Sir: James Fenton's eloquent indictment of our policy in Bosnia ("Political platitudes that allow genocide", 14 August) discriminates between the tragic exodus of Krajina Serbs and the still more appalling fate apparently suffered by the Muslim men of Srebrenica. He might have added that the moral indifference to the welfare of others that breeds appeasement is characteristically justified by obscuring distinctions between the nature and scale of war crimes such as he describes. Michael Portillo's even- handed charge that the Croatians are now as responsible as the Serbs for ethnic cleansing just recapitulates the claim that it would be folly for the West to intervene in a Bosnian civil war in which atrocities have been committed by all parties.
In Bosnia, the only moral boundaries on which our governments have insisted are those that would contain the conflict and keep to a minimum the number of casualties of Western troops. Mr Fenton rightly denounces the platitudes that pass for official policy on Bosnia, but on his own criteria "Never again" has become a vacuous slogan, not because Serbs have successfully emulated Nazis in genocide but because all the institutions by which we had, since 1945, defined our collective response to national crimes against humanity have proved a sham.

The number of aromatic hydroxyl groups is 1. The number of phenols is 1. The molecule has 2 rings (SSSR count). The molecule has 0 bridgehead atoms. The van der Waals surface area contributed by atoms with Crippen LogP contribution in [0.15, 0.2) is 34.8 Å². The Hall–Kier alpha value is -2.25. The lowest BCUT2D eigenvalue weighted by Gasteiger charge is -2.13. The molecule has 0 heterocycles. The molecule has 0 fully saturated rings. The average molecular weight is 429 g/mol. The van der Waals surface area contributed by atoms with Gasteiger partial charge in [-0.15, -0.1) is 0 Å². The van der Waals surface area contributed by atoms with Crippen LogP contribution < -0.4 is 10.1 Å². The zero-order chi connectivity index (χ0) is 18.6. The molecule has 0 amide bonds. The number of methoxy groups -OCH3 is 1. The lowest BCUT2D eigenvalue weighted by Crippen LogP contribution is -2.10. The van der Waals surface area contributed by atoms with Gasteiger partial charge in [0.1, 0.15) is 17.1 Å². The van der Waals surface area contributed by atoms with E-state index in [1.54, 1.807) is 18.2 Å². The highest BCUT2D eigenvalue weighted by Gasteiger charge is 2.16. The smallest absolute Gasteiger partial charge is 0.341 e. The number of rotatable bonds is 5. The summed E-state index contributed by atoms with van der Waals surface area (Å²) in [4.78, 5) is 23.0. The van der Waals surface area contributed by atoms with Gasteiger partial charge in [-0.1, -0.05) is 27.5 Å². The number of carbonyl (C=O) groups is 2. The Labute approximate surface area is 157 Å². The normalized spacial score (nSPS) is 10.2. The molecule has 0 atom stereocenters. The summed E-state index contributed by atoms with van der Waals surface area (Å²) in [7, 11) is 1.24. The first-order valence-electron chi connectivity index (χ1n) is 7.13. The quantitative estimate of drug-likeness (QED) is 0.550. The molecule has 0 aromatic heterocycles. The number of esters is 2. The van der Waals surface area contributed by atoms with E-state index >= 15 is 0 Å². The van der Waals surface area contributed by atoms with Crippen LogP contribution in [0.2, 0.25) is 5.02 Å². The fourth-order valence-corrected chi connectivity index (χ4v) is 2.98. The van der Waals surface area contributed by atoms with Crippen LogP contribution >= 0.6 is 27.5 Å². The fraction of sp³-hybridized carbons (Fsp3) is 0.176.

Allowing that our politicians are as indifferent to what we say as to the pleas of Bosnians, what might those of us in Britain who share Mr Fenton's outrage at the bluster of Western governments do? Perhaps this much. We can record how British officials remained irresolute at every stage that decisive action was called for, even belatedly by the French to save Srebrenica and the Americans to protect Bihac. Our response to the fall of Srebrenica, in particular, when hardly a single British minister has thought fit to join world calls to investigate allegations of the worst atrocity committed on European soil in 50 years, has been the most ignominious episode of our foreign policy throughout that period.
We should also report how the prosecution of octogenarian war criminals has been pursued by a power unwilling to prevent the commission of war crimes. In Western diplomacy, the harm done to Britain's moral standing throughout the world by its appeasement of terror has been unrivalled by public officials of any other states and, if we cannot remind our politicians of their responsibilities, we can at least make plain to others how little they speak for us. With regard to foreign policy alone, Great Britain has been at the heart of Europe far too long.
Department of Government
University of Manchester
14 AugustReuse content